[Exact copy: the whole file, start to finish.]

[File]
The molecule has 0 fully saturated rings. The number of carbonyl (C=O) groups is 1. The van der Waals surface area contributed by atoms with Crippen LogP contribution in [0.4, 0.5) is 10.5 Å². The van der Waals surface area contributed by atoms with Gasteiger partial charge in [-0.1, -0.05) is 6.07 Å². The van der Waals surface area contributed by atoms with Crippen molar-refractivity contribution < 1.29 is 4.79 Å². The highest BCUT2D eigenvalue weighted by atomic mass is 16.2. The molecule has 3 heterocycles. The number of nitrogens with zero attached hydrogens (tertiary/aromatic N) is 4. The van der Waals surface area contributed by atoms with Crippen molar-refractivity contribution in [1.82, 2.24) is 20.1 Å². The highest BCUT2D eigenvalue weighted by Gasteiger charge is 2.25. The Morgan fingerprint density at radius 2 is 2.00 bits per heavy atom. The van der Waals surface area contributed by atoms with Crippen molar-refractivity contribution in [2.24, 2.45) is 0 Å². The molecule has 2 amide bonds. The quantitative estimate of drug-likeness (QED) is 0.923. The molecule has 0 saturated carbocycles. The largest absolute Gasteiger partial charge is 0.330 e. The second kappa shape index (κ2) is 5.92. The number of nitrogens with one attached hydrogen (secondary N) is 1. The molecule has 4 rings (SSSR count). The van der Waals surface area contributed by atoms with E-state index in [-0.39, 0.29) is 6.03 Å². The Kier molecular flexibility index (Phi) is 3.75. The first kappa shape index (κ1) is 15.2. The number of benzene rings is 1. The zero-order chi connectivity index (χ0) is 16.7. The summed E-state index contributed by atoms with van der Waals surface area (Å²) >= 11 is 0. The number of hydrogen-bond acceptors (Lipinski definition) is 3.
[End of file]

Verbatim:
The molecule has 0 fully saturated rings. The number of carbonyl (C=O) groups is 1. The van der Waals surface area contributed by atoms with Crippen LogP contribution in [0.4, 0.5) is 10.5 Å². The van der Waals surface area contributed by atoms with Gasteiger partial charge in [-0.1, -0.05) is 6.07 Å². The van der Waals surface area contributed by atoms with Crippen molar-refractivity contribution < 1.29 is 4.79 Å². The highest BCUT2D eigenvalue weighted by atomic mass is 16.2. The molecule has 3 heterocycles. The number of nitrogens with zero attached hydrogens (tertiary/aromatic N) is 4. The van der Waals surface area contributed by atoms with Crippen molar-refractivity contribution in [1.82, 2.24) is 20.1 Å². The highest BCUT2D eigenvalue weighted by Gasteiger charge is 2.25. The Morgan fingerprint density at radius 2 is 2.00 bits per heavy atom. The van der Waals surface area contributed by atoms with Crippen molar-refractivity contribution in [2.24, 2.45) is 0 Å². The molecule has 2 amide bonds. The quantitative estimate of drug-likeness (QED) is 0.923. The molecule has 0 saturated carbocycles. The largest absolute Gasteiger partial charge is 0.330 e. The second kappa shape index (κ2) is 5.92. The number of nitrogens with one attached hydrogen (secondary N) is 1. The molecule has 4 rings (SSSR count). The van der Waals surface area contributed by atoms with E-state index in [-0.39, 0.29) is 6.03 Å². The Kier molecular flexibility index (Phi) is 3.75. The first kappa shape index (κ1) is 15.2. The number of benzene rings is 1. The zero-order chi connectivity index (χ0) is 16.7. The summed E-state index contributed by atoms with van der Waals surface area (Å²) >= 11 is 0. The number of hydrogen-bond acceptors (Lipinski definition) is 3.